“There you go Sardarji, Baburao saves your day again, now its time to move on, Bhabiji must be waiting home” exclaimed enthusiastic Babu. He seemed more ecstatic of meeting Bhabiji because the simple thought of those Ghee roasted Parathas with piping hot sabji and chatpati imli pickle sent throngs of excitement down his starving stomach and left his mouth profusely watering.
Both of them jumped on-board, settling down his majestic throne, Baburao wiped stains off his hands throwing an expression that of an emphatic soldier returning home, killing hundred enemies and winning back glory for his motherland commanded Sardarji, “Paaji, Let’s roll, we have lands to invaded and stomachs to fill, Chak de Phatte”
Within seconds the traffic cleared off, some abusing, some thanking spirit up above heavens for the trauma to be finally over. Soon they were rushing under full throttle, speeding past lavish green fields, paddy workers in dresses of red and blue toiling, engrossed in their way of life, the silent kid in his early teen exploring the sugarcane plantings, a group of cheering pretty girls chasing down butterflies, sometimes a dragonfly or two, shy Meenu lost amidst dreams of her prince charming romancing with a guitar on left singing eternal love songs presenting her a glowing rose and withered old man polishing his rickety cycle in a puddle of water roadside. Muddy roads arched finally to the village foursquare, dangling ahead was the old friendly signboard. Scribbled illegibly on it was the name of a Punjabi smelling village “Pind”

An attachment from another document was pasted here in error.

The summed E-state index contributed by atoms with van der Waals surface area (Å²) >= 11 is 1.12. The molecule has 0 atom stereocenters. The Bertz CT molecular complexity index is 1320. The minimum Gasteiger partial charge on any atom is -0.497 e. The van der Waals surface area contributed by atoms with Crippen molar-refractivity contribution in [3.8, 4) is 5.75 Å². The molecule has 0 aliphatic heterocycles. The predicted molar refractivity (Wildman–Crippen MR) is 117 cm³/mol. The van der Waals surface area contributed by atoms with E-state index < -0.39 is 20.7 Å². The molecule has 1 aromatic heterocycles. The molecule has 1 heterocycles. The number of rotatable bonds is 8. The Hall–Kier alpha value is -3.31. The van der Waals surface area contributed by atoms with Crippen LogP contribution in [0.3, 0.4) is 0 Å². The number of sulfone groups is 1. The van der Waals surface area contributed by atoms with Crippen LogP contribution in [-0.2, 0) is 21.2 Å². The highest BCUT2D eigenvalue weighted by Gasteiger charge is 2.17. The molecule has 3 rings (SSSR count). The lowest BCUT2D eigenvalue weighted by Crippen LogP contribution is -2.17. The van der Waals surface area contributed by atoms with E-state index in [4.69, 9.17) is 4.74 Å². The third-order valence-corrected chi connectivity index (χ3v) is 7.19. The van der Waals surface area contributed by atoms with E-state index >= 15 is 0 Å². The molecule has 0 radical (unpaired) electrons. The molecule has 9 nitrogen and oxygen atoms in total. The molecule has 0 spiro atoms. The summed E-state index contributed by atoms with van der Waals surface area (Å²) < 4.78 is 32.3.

Ecstasy pumped down the veins of awaiting Sardar, the cherishing smile of his own people – villagers, the thought of two little angels – Rina and Tina running to his huge truck tires, arms high up, ready to be lifted up in the air and showered with toys, a shimmering view of his pretty wife, flowing goldilocks down her fairy, shiny face with an embracing million dollar smile, rosy pink lips calling his name, her flowery fragrance would churn blizzards down his long frozen heart, those moments of love would flash before his tear shed eyes and he would hug her close with an urge to melt time into an immemorial infinite. His face shone and warm feelings gushed through his blood and he could feel butterflies right there in his stomach. Overflowing emotions flooded forging a half hidden smile slowly wafted off to Baburao. “Bhabiji and her smile is drawing near, Sardarji tasty food is raking on my doors, I can wait no more” blurted out Baburao with excitement filled eyes.